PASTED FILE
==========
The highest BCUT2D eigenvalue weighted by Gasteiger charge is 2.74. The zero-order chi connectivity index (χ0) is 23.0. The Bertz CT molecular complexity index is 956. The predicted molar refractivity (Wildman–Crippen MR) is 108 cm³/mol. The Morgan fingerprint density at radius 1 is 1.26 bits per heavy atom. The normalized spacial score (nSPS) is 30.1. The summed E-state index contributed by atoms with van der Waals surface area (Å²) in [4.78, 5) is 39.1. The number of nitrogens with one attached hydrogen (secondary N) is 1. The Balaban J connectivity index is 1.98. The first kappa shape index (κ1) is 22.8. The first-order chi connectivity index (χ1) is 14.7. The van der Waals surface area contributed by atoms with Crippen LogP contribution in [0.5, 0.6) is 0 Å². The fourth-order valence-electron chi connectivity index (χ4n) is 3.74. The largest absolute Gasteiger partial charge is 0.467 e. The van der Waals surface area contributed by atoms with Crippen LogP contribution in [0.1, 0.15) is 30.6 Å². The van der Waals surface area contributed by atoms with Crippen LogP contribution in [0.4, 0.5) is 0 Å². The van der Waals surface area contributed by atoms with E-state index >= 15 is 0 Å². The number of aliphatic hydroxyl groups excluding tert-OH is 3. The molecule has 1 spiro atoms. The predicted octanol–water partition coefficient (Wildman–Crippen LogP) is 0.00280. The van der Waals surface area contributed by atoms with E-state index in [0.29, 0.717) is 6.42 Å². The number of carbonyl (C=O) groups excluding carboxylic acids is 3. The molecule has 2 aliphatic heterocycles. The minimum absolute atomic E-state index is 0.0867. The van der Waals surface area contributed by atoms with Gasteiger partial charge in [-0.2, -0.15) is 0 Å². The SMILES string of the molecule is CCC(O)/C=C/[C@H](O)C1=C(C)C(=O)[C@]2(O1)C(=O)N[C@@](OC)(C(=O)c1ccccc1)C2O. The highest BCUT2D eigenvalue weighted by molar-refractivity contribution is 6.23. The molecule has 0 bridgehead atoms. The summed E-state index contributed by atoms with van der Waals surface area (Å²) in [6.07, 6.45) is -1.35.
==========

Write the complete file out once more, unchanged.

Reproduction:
The highest BCUT2D eigenvalue weighted by Gasteiger charge is 2.74. The zero-order chi connectivity index (χ0) is 23.0. The Bertz CT molecular complexity index is 956. The predicted molar refractivity (Wildman–Crippen MR) is 108 cm³/mol. The Morgan fingerprint density at radius 1 is 1.26 bits per heavy atom. The normalized spacial score (nSPS) is 30.1. The summed E-state index contributed by atoms with van der Waals surface area (Å²) in [4.78, 5) is 39.1. The number of nitrogens with one attached hydrogen (secondary N) is 1. The Balaban J connectivity index is 1.98. The first kappa shape index (κ1) is 22.8. The first-order chi connectivity index (χ1) is 14.7. The van der Waals surface area contributed by atoms with Crippen LogP contribution in [0.5, 0.6) is 0 Å². The fourth-order valence-electron chi connectivity index (χ4n) is 3.74. The largest absolute Gasteiger partial charge is 0.467 e. The van der Waals surface area contributed by atoms with Crippen LogP contribution in [0.1, 0.15) is 30.6 Å². The van der Waals surface area contributed by atoms with Crippen LogP contribution in [0.4, 0.5) is 0 Å². The van der Waals surface area contributed by atoms with E-state index >= 15 is 0 Å². The number of aliphatic hydroxyl groups excluding tert-OH is 3. The molecule has 1 spiro atoms. The predicted octanol–water partition coefficient (Wildman–Crippen LogP) is 0.00280. The van der Waals surface area contributed by atoms with E-state index in [0.29, 0.717) is 6.42 Å². The number of carbonyl (C=O) groups excluding carboxylic acids is 3. The molecule has 2 aliphatic heterocycles. The minimum absolute atomic E-state index is 0.0867. The van der Waals surface area contributed by atoms with Gasteiger partial charge in [-0.2, -0.15) is 0 Å². The SMILES string of the molecule is CCC(O)/C=C/[C@H](O)C1=C(C)C(=O)[C@]2(O1)C(=O)N[C@@](OC)(C(=O)c1ccccc1)C2O. The highest BCUT2D eigenvalue weighted by molar-refractivity contribution is 6.23. The molecule has 0 bridgehead atoms. The summed E-state index contributed by atoms with van der Waals surface area (Å²) in [6.07, 6.45) is -1.35.